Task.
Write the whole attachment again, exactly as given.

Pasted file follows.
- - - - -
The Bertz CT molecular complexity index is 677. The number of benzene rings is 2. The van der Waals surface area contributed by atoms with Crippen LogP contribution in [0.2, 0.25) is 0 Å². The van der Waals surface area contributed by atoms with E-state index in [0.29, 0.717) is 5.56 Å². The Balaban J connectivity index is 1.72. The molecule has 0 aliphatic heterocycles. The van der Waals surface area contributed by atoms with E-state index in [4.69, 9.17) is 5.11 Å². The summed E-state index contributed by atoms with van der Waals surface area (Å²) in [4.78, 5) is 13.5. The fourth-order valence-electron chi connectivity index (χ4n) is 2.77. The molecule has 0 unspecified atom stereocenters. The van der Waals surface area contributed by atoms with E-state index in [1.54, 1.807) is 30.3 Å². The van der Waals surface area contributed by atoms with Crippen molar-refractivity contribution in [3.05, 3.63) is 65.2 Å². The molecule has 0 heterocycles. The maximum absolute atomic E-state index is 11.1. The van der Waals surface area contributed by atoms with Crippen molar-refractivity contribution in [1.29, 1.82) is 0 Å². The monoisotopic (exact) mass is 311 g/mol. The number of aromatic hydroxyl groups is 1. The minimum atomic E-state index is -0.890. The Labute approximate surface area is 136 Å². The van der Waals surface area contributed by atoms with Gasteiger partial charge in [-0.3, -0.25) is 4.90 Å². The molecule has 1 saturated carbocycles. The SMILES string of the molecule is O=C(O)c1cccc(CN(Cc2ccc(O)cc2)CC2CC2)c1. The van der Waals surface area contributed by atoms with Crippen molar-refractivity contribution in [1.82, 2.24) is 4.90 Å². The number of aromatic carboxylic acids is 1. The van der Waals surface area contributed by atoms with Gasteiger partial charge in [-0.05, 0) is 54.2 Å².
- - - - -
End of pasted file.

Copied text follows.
The Bertz CT molecular complexity index is 677. The number of benzene rings is 2. The van der Waals surface area contributed by atoms with Crippen LogP contribution in [0.2, 0.25) is 0 Å². The van der Waals surface area contributed by atoms with E-state index in [0.29, 0.717) is 5.56 Å². The Balaban J connectivity index is 1.72. The molecule has 0 aliphatic heterocycles. The van der Waals surface area contributed by atoms with E-state index in [4.69, 9.17) is 5.11 Å². The summed E-state index contributed by atoms with van der Waals surface area (Å²) in [4.78, 5) is 13.5. The fourth-order valence-electron chi connectivity index (χ4n) is 2.77. The molecule has 0 unspecified atom stereocenters. The van der Waals surface area contributed by atoms with E-state index in [1.54, 1.807) is 30.3 Å². The van der Waals surface area contributed by atoms with Crippen molar-refractivity contribution in [3.05, 3.63) is 65.2 Å². The molecule has 0 heterocycles. The maximum absolute atomic E-state index is 11.1. The van der Waals surface area contributed by atoms with Crippen molar-refractivity contribution in [1.29, 1.82) is 0 Å². The monoisotopic (exact) mass is 311 g/mol. The number of aromatic hydroxyl groups is 1. The minimum atomic E-state index is -0.890. The Labute approximate surface area is 136 Å². The van der Waals surface area contributed by atoms with Gasteiger partial charge in [-0.3, -0.25) is 4.90 Å². The molecule has 1 saturated carbocycles. The SMILES string of the molecule is O=C(O)c1cccc(CN(Cc2ccc(O)cc2)CC2CC2)c1. The van der Waals surface area contributed by atoms with Crippen molar-refractivity contribution in [1.82, 2.24) is 4.90 Å². The number of aromatic carboxylic acids is 1. The van der Waals surface area contributed by atoms with Gasteiger partial charge in [-0.05, 0) is 54.2 Å².